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Official Gazette

Monday, December 10, 2018

Offshore waste disposal laws need improving: experts

Updated: 11:17’ - 26/11/2018
Vietnam’s laws on waste disposal at sea put the marine ecosystem, aquatic resources and people’s livelihoods under severe threat, according to experts.

The country currently allows offshore disposal of dredged material and waste from three to six nautical miles from land.


Waste mud dredged at Chan May Port__Photo: Internet
 
Vietnam, therefore, needs complete mechanisms on dredging and waste dumping activities to protect the environment, experts recommend.   

Nguyen Van Can, head of Hai Phong city’s Agency of Seas and Islands, said provincial and city authorities should hold the power to issue waste dumping permits. 

Hai Phong has about 3 million cu.m of dredged waste waiting for dumping and city authorities want to dump it inland.

He recommended collecting dumping fees to fund sea protecting activities.

Ta Dinh Thi, head of the Vietnam Administration of Seas and Islands (VASI) also stressed the need to revise Decree 51 on dumping permits.

A total 24 of 28 coastal cities and provinces have issued regulations on the right to use sea areas. Some localities even apply fees for exploiting and using marine resources in areas under their management.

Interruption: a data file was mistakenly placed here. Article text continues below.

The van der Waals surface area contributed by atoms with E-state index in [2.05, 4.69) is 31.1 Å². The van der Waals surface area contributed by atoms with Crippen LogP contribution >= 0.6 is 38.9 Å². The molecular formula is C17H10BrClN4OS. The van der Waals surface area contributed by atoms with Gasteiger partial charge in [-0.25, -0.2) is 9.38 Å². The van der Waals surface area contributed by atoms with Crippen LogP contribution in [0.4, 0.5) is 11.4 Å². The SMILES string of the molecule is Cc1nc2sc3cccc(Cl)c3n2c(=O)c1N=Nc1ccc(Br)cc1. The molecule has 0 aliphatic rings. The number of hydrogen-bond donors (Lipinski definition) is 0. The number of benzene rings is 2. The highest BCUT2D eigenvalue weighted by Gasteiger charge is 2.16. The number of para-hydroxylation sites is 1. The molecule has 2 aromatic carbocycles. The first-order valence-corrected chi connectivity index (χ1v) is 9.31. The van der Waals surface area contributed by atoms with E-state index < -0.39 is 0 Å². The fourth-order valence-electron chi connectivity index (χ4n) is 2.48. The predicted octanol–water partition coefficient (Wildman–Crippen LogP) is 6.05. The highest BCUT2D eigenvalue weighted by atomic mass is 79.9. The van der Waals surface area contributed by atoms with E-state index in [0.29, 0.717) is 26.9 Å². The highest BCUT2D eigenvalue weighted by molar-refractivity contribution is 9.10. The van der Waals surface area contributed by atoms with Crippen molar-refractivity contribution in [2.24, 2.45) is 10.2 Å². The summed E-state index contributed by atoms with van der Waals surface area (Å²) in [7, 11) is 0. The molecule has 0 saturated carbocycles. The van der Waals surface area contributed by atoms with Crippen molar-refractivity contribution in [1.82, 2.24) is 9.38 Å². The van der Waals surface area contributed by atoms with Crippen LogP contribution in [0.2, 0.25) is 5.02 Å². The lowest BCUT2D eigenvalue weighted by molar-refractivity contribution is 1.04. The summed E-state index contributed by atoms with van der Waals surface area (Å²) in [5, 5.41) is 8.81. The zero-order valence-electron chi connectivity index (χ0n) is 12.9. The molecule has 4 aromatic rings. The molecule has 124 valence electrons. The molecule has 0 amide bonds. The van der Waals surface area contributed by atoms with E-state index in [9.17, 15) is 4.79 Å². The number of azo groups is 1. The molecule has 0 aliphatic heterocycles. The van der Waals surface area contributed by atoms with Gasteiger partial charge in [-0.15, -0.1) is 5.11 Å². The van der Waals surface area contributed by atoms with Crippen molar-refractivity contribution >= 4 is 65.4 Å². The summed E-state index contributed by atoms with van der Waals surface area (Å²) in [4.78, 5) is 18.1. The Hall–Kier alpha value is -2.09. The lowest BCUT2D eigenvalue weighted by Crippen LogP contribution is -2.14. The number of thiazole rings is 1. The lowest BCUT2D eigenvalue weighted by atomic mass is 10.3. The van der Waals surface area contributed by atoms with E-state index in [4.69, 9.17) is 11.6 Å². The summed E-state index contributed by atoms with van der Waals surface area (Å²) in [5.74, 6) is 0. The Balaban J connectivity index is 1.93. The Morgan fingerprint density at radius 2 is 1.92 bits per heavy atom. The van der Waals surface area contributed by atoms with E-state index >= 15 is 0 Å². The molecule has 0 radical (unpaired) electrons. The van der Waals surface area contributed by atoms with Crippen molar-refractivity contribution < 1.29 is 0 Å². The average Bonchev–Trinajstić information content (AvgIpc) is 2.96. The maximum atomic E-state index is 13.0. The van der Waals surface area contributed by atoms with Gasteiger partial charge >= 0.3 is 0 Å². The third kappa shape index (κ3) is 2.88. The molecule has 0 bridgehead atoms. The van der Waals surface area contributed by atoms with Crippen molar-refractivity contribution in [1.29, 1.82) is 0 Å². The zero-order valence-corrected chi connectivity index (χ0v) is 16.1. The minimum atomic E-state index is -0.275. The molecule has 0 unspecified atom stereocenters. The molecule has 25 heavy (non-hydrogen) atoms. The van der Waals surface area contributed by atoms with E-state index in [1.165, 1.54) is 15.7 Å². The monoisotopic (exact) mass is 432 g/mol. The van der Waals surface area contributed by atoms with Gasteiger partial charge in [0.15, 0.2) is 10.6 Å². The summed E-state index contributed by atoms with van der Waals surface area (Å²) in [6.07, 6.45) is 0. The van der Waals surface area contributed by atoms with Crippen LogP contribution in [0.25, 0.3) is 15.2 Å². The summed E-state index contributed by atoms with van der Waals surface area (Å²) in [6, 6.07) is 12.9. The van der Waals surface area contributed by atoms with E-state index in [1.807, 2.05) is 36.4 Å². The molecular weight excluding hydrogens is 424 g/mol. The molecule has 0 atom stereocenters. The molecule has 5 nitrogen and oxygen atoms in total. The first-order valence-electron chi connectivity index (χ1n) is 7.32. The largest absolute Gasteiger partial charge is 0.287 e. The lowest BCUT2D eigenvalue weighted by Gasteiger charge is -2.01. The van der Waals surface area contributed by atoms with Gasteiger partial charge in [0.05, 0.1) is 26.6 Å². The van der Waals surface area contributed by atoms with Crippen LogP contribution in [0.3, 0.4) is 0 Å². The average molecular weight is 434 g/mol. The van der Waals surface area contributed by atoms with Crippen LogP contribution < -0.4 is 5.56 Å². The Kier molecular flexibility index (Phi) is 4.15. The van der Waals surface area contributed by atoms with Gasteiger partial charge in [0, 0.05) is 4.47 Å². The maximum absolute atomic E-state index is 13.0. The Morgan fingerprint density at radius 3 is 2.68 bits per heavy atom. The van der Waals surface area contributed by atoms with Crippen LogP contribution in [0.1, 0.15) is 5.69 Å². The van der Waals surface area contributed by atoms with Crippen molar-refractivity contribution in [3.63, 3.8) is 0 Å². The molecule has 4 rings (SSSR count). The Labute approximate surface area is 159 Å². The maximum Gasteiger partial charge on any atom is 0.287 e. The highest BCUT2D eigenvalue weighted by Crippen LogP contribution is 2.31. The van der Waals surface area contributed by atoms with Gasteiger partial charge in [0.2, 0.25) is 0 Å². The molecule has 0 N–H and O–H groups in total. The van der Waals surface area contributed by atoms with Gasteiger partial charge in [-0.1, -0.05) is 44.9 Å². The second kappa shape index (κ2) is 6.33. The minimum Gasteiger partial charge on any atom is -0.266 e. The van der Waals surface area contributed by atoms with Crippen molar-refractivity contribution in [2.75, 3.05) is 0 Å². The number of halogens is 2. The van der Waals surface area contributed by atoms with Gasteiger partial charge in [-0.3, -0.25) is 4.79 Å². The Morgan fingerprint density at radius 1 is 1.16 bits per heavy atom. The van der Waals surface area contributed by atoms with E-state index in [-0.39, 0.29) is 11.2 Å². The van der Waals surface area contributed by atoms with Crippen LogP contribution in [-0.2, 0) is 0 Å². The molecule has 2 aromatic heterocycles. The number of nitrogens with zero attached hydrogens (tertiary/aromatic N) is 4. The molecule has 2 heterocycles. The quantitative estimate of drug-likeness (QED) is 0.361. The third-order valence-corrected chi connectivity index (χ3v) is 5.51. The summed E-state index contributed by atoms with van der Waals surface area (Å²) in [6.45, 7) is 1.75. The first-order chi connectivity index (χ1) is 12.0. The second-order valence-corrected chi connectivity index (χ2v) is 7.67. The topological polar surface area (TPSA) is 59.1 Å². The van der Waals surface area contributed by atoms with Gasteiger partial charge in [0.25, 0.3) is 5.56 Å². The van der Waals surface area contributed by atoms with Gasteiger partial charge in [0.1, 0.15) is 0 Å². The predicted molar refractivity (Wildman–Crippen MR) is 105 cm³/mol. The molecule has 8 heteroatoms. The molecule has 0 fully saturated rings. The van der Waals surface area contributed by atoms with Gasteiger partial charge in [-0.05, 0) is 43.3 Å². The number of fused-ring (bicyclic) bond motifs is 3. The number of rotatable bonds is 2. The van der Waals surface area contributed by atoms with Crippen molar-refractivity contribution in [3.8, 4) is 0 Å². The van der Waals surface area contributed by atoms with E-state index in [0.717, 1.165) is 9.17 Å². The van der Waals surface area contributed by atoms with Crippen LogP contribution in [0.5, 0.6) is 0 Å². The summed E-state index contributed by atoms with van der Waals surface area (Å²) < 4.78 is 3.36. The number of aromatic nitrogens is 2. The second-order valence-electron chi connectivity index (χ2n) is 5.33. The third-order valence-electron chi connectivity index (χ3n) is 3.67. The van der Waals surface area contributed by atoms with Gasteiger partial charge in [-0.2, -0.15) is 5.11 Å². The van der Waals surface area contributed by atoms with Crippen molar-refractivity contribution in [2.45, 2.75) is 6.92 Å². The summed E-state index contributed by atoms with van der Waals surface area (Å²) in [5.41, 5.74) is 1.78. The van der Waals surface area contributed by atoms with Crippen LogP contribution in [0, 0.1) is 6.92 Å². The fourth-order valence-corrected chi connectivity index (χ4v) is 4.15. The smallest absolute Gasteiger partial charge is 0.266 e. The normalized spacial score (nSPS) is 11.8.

However, according to Nguyen Thanh Tung, head of the Policy and Legal Department under VASI, there is a lack of regulations regarding waste dumping, sea encroachment and sea environment monitoring.

Additionally, some regulations on coastal protection corridor, certification of dumping permits and high risk areas for sea environmental pollution have legalized for the first time, creating disputes when implemented.  

VASI worked with other agencies to develop the 2015 Law on Sea and Island Natural Resources which regulates dumping processes, waste permitted to be dumped and the responsibilities of organizations and individuals in charge of disposal.

At present, the administration is developing technical guidance on offshore disposal of waste and environmental impact assessment.

Some have recommended dredged waste be used as levelling and building materials instead of disposed at sea.

According to Tung, Vietnam’s regulations on sea disposal of dredged materials and waste follow the London Convention on the prevention of marine pollution by dumping of wastes and other matters.

Early this month, Thua Thien - Hue province refused a request from Hao Hung Hue Company - the Chan May Port project investor - to dump 700,000cu.m of mud waste 3km offshore.  

Vinh Tan Thermal Power Plant No 1 in the southern central province of Binh Thuan also completed dredging and burying one million cu.m of waste mud at Vinh Tan Port instead of dumping it into sea.- (VNA/VLLF)
 

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